UNE built some momentum in the final 5-10 minutes of the half, but Bowdoin weathered the attack. Autrey in particular was so good about meeting ballcarriers behind the gain line. The Nor’easters ha
d a very good opportunity for points, as Bowdoin was slow to retreat on a quick tap penalty. From the tap, Ehrenfried tucked the ball and barreled over the line, but the Polar Bears were able to hold up the ball: 19-5 into the break.
Bowdoin earned a penalty early in the second half and Autrey went quickly from the mark. The tall, strong lock controlled contact and enabled quick ball to follow. Then when flyhalf Catherine Patti continued the drive, Autrey was the first one on the scene to secure the ruck, and then powered off across the line for the try, 24-5.
Immediately afterward, Doucette slipped through the ruck defense and showcased some nice footwork in open space. Vakarau was there in support as Doucette worked the two-on-one, and the No. 8 took the finishing pass for a third try. Petronzio’s conversion pushed the scoreline out to 31-5.
Doucette setting up a try / Photo: Lindsay Eisenheart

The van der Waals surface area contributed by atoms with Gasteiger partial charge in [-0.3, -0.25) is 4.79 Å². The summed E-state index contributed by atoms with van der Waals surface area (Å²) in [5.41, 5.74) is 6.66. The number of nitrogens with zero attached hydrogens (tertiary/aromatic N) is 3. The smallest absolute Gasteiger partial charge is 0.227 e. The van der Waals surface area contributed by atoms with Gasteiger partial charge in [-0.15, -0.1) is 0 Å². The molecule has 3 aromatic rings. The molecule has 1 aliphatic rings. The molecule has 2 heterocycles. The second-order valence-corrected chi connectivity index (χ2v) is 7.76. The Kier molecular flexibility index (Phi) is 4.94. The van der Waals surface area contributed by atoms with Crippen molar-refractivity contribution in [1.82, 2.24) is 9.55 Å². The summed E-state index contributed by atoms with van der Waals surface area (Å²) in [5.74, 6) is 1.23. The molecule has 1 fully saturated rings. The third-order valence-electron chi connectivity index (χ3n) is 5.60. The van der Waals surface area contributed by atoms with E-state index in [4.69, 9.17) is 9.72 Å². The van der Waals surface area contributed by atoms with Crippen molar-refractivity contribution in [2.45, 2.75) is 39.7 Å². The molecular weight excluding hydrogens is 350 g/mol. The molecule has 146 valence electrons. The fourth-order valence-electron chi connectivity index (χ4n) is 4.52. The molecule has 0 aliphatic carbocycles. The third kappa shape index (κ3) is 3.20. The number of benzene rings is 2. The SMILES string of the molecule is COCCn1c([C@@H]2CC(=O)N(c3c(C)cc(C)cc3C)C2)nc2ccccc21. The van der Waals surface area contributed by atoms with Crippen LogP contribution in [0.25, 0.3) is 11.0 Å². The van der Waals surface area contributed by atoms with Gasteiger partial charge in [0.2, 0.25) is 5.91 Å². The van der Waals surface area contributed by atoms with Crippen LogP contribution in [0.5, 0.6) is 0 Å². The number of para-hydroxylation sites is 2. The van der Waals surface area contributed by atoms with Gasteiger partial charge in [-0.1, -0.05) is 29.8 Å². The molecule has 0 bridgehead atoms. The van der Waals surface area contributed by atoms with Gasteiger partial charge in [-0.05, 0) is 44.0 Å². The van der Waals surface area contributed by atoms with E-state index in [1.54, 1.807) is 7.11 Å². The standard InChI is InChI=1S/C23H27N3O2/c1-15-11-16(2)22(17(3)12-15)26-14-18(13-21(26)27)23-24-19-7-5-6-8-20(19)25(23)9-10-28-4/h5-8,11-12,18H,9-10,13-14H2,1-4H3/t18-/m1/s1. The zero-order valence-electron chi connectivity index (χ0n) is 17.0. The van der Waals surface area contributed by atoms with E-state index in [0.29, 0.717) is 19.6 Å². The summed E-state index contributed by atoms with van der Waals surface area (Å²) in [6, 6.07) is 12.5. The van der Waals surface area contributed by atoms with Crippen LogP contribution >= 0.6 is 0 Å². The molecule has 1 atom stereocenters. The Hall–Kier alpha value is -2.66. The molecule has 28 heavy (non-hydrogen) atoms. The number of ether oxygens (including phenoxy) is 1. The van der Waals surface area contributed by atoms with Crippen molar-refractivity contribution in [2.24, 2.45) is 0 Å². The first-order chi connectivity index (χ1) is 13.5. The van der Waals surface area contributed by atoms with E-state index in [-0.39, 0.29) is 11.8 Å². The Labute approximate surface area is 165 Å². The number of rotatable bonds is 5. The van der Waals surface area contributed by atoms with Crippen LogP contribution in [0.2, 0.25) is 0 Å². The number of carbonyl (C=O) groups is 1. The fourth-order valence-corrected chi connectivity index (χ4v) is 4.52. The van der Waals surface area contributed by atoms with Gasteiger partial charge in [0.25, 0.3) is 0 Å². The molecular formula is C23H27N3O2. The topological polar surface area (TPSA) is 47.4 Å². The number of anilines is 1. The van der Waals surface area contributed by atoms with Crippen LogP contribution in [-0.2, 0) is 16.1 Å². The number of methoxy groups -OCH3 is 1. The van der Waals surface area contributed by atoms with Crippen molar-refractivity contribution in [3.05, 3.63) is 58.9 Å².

“I also really appreciated our 9, Colleen, that game,” Autrey said. “Colleen’s always been a great player but we’ve had her at 13 or other places in the backline for most of the season. … She just did such a great job and obviously that can be a stressful thing to switch to such a stressful position. I was really proud that she handled that so well and did such an exceptional job.”
The game felt decided, but UNE played with a lot of vigor and possession in the final quarter. The Nor’easters were rewarded with a try through outside center Victoria Bowler, and prop Salma Bezzat kicked the extras, 31-12. The restart went deep, Bowdoin’s chase was fast and pinned UNE on inside its 22.
“That was a moment where, O.K., they scored but it really just showed that we didn’t let that score get in our heads,” Autrey noted the team’s overall confidence. “As a captain and someone who has been working with the team for a long time, I think that was a moment where I was really like, ‘We’ve got this. We know what we’re doing and we can pull through with this.'”
Photo: Lindsay Eisenheart
With two minutes to play, a slowly shifting defense and big Smith break put UNE in scoring position. Penalties followed but Bowdoin held up the try attempt: 31-12 the final.
“It wasn’t an easy start,” Autrey thought on how this title run was special. “There was so much uncertainty. We didn’t know what was going to happen [with the season]. So the fact that we all managed to come together and create a championship-winning team, I think that just made it special for a lot of us, especially those of us who had won in 2019, kind of the difference-maker between then and now.”